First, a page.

the softmax layer with regression outputs, and finally fine-tune the AlexNet on Caltech-256. The final AlexNet equipped with AuxIT framework is shown in Figure 7, and will be referred to as AuxAlexNet. One may wonder that how come a DNN trained for a regular classification task can be transferred to a cost-sensitive classification one. However, this turns out to be not a problem, and will be discussed later.

We compare AuxAlexNet with the original AlexNet, which is set as the cost-blind deep learning baseline. The original AlexNet is also first pretrained on ImageNet, then fine-tuned on Caltech-256. Similar to the first experiment in Section 4.2, we will also try varying values for α to observe how α inter- acts with the performance of AuxAlexNet. The experimental results are shown in Figure 8. As we can see from the results, AuxAlexNet achieved very different average test costs with dif- ferent α, but still outperformed the original AlexNet in most cases. It is actually not surprising to see that the transfer learn- ing from a regular classification task to a cost-sensitive clas- sification one works quite well. Recall that the function of DNN is feature extraction, and the cost information in a cost- sensitive classification task just further asks the DNN to pay more attention on some specific features to prevent misclassify- ing those examples that belong to some really important classes (will need to pay relatively high cost if misclassify them). In this experiment, we give an example of how to apply the pro- posed AuxIT framework to a modern network to tackle cost- sensitive classification problem, and the experimental results on Caltech-256 with category closeness as cost information vali- date the usefulness of the AuxIT framework.

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0 10 20 30 40 50 0

2 4 6 8 10 12 14

training epochs

training one−sided loss

1 2 output total

Figure 5: This figure shows the learning process of AuxDNN with three hidden layers on CIFAR-10. The blue and green rep- resent the training loss of the first and second hidden layers, the red curve represents the training loss of of the output layer, and the aquamarine curve represents the total loss. The x-axis is the training epochs, and the y-axis is the corresponding one-sided loss.

Top

Animate Inanimate

Animal Insect Plant Music Sport Food

Baseball Bowling Tennis

Baseball bat Baseball glove Tennis racket Tennis court Tennis ball

Figure 6: The figure shows a part of the hierarchy tree structure of the 256 classes in Caltech-256. The cost information is de- fined by the distance between classes. For example, the cost of classifying a baseball bat as a baseball glove is 2 since it takes only two steps to go from baseball bat to baseball glove accord- ing to the tree paths; while the cost of classifying a baseball bat as a tennis racket would be 4.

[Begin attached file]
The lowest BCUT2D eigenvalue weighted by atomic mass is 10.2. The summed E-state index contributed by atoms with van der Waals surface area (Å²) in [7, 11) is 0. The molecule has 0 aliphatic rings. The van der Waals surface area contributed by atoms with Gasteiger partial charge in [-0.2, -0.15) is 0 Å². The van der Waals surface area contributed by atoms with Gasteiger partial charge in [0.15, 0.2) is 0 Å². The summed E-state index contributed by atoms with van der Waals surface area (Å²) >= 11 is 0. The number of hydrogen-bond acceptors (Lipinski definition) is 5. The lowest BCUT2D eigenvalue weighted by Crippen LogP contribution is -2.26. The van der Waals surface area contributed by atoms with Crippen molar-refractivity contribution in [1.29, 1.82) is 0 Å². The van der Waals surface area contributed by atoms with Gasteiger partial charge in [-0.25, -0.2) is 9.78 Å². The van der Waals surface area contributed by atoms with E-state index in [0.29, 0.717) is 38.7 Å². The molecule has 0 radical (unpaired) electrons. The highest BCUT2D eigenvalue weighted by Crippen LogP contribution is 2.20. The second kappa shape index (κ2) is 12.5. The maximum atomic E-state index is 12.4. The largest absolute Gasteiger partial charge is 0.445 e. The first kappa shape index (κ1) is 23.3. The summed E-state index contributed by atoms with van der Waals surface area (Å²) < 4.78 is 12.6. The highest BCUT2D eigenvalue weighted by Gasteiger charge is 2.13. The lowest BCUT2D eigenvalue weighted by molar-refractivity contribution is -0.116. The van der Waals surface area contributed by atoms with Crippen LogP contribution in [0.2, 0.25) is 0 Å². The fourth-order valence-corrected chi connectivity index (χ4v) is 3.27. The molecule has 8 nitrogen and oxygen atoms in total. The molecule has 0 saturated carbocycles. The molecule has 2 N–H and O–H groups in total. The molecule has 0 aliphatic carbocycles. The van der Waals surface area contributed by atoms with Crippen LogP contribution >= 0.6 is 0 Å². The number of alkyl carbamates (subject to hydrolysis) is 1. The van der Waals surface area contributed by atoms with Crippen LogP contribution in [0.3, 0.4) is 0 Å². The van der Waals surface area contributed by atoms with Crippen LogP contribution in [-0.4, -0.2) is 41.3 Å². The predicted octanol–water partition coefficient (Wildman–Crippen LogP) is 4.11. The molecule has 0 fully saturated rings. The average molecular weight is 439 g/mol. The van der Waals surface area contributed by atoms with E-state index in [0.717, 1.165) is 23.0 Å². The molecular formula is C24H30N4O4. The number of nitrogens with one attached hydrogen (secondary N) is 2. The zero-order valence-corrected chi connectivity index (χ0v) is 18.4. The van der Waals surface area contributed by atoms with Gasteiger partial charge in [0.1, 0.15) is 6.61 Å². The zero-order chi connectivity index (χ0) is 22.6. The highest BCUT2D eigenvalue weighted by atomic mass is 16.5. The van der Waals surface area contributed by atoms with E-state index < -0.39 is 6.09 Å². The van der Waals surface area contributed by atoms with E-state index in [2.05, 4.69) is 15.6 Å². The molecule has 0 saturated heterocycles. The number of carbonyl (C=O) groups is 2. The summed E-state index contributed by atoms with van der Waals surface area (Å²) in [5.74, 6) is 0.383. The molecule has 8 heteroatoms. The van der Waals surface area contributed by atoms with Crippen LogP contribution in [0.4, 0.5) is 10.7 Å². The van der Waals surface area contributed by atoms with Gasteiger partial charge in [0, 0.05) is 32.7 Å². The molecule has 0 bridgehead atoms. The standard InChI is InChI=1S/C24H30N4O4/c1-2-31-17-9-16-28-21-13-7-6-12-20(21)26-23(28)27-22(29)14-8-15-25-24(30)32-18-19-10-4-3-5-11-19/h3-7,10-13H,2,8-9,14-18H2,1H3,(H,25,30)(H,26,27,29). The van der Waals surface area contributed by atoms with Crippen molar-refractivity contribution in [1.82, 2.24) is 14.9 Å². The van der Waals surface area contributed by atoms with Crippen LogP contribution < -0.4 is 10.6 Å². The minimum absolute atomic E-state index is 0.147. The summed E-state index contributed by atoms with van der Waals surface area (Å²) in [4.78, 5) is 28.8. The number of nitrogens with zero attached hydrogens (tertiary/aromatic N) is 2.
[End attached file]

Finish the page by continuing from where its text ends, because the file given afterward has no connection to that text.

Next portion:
5. Conclusion and Future Work

We propose a novel framework Auxiliary Internal Tar- gets (AuxIT) for general end-to-end cost-sensitive deep learn- ing. Different from the previous approaches, the framework can be applied to DNN that consists of any structures to tackle challenging cost-sensitive classification problems. Extensive experimental results on MNIST, CIFAR-10, CIFAR-100, and Caltech-256 with two cost information settings demonstrate the usefulness of the proposed framework for making any ad- vanced DNN models cost-sensitive. In the future, we will build a deeper network with AuxIT framework to tackle ImageNet cost-sensitive classification problem.

Figure 7: This figure shows how to apply the AuxIT framework to AlexNet. AlexNet consists of five convolutional layers and three fully-connected layers, where the last softmax layer is re- placed with regression outputs for per-class cost estimation. For each hidden layer in AlexNet, 256 additional neurons are added as auxiliary per-class cost estimation. This network is referred to as AuxAlexNet in the experiment.

0 0.2 0.4 0.6 0.8 1

6 6.05 6.1 6.15 6.2 6.25 6.3 6.35 6.4

α

average test costs

AlexNet AuxAlexNet

Figure 8: This figure shows the results of our third experiment described in Section 4.4. The x-axis is the value of α in (2) and is specific to AuxAlexNet, which is represented by the green curve, and the y-axis is the corresponding average test costs.

The blue curve represents the cost-blind AlexNet and has noth- ing to do with α.